This program is for new or existing homes, 1-4 units detached or attached, condos or townhomes that meet the lender’s requirements. Borrowers must occupy the home as their primary residence.

There is no first time homebuyer requirement for this program and there are no purchase price limits. The loan amount maximum is set by the type of loan program you are applying for. For example, the FHA loan limit for a single family home in Travis County is $305,900.

The maximum income limit for this program is $105,560. This is based on the qualifying income used on the loan application. There is no recapture tax on this program.

Borrowers must have a minimum, middle credit score of 640.

For more information or to apply,please call Todd Kurio, Residential Mortgage Loan Originator. 512 459 2405, NMLS #214411/216616, todd.kurio@capstarlending.com. Capstar Lending, Equal Housing Lender.

This is not a commitment to lend or extend credit. Restrictions may apply. Information and/or data is subject to change without notice. All loans are subject to credit approval.

IRA Withdrawal for Home Purchase

IRA’s consist of two types- Traditional and Roth. Funds contributed to traditional IRAs are “before-tax” contributions because they are made and, thus, lower taxable income and tax liability.
However, when traditional IRA funds are withdrawn (and not rolled over to another pension- type account), the funds are fully taxable regardless of the age or other circumstances of the taxpayer.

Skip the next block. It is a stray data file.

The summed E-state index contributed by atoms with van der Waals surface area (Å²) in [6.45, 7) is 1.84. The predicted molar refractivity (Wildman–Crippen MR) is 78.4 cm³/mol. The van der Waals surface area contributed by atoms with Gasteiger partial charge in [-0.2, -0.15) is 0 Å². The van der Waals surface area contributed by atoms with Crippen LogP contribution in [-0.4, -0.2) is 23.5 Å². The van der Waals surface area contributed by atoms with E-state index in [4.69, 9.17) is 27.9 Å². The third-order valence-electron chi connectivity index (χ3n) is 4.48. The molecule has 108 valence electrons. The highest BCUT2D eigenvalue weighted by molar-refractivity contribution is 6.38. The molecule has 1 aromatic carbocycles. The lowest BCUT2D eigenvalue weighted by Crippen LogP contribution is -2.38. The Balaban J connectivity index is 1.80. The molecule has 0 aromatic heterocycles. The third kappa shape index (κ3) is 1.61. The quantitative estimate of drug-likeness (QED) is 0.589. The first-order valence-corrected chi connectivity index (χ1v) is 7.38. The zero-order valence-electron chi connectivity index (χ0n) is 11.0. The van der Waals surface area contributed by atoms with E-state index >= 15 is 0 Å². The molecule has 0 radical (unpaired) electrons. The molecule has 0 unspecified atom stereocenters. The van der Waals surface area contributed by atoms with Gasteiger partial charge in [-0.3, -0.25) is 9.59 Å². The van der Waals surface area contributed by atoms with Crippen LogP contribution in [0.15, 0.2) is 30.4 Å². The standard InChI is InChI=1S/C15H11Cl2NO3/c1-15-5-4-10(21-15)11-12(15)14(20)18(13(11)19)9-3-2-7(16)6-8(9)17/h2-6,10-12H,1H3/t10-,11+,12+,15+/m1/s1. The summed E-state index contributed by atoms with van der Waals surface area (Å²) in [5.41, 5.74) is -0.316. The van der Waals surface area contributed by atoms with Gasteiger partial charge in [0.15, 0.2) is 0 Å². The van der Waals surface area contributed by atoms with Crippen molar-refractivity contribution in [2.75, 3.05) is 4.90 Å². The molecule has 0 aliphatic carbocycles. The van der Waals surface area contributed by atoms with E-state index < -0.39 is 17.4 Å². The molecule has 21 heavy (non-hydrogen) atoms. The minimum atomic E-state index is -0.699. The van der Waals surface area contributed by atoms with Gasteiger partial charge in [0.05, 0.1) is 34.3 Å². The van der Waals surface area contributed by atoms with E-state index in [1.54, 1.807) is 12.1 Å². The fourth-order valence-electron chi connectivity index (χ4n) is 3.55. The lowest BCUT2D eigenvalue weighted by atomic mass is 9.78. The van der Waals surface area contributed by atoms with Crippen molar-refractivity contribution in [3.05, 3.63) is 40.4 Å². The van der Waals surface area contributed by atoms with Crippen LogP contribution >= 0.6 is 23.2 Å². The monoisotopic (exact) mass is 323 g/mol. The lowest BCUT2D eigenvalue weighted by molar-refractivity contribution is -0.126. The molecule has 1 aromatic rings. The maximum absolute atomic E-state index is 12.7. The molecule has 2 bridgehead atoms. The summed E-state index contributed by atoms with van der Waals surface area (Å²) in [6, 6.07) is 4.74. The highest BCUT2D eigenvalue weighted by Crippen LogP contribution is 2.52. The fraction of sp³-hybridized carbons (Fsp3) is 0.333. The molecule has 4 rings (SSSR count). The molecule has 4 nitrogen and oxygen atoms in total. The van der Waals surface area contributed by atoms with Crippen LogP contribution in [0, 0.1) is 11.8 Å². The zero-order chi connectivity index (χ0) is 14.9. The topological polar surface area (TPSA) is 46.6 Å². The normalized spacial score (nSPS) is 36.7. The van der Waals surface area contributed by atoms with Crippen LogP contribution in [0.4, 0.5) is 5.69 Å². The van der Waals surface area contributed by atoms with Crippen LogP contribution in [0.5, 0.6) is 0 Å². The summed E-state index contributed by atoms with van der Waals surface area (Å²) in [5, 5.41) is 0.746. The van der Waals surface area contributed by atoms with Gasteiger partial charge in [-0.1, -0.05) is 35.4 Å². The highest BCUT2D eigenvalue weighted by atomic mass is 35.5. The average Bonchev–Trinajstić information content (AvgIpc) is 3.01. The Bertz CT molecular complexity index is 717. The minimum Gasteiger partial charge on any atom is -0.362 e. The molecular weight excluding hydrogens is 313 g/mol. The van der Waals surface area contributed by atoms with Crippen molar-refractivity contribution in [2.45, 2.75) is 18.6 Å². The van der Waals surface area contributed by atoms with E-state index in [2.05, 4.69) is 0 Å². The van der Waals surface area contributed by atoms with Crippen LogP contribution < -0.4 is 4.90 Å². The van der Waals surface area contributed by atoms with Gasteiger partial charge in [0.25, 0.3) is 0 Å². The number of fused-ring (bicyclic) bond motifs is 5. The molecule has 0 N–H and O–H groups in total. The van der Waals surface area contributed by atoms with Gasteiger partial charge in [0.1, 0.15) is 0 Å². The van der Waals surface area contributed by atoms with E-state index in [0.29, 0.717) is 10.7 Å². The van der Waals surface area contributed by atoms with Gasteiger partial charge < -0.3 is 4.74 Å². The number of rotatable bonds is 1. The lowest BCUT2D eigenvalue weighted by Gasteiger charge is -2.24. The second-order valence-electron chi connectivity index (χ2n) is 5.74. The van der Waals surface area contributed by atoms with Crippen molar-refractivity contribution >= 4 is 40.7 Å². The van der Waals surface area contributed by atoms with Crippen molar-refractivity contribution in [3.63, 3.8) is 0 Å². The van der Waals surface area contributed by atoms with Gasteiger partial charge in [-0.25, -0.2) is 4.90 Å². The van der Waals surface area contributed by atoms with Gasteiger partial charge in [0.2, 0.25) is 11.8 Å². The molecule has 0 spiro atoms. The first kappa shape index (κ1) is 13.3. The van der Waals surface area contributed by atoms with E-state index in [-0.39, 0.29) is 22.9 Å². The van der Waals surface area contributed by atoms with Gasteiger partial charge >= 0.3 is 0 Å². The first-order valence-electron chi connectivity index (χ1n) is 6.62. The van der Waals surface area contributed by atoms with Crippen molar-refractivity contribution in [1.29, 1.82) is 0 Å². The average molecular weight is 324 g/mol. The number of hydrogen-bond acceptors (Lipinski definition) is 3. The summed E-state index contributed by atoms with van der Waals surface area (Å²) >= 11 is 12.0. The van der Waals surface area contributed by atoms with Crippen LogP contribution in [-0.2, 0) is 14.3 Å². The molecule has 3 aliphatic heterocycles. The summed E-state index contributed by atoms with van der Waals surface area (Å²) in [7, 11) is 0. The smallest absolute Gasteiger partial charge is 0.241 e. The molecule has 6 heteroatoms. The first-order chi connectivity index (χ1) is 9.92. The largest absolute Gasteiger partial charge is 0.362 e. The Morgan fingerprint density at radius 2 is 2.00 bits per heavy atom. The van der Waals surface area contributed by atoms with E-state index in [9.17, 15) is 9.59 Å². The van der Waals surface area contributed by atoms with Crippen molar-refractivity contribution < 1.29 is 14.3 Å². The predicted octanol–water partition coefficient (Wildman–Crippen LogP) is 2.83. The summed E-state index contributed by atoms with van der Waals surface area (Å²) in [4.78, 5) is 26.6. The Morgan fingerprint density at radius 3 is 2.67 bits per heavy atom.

If the IRA is Roth, IRA withdrawal for home purchase of up to $10,000 for a “first home” are completely free of tax and penalty (as long as the funds have been in the IRA for five years or more).

The 1997 Taxpayer Relief Act changed some IRA rules to allow certain types of IRA withdrawals early, without penalty, in some circumstances.

The rules for taking a distribution from a Roth IRA to finance a first time home purchase are slightly different than those for a traditional IRA.  The law defines a ‘first time home buyer” as someone who has not owned for 2 years. So the law helps even newer home buyers.

If you are a first time homebuyer and you meet the Roth IRA rules as a qualified distribution (after the account has been open for 5 yrs)you can withdraw $10,000 or less to purchase a home (if the funds are used directly toward the home acquisition-which includes down payment, closing costs, etc).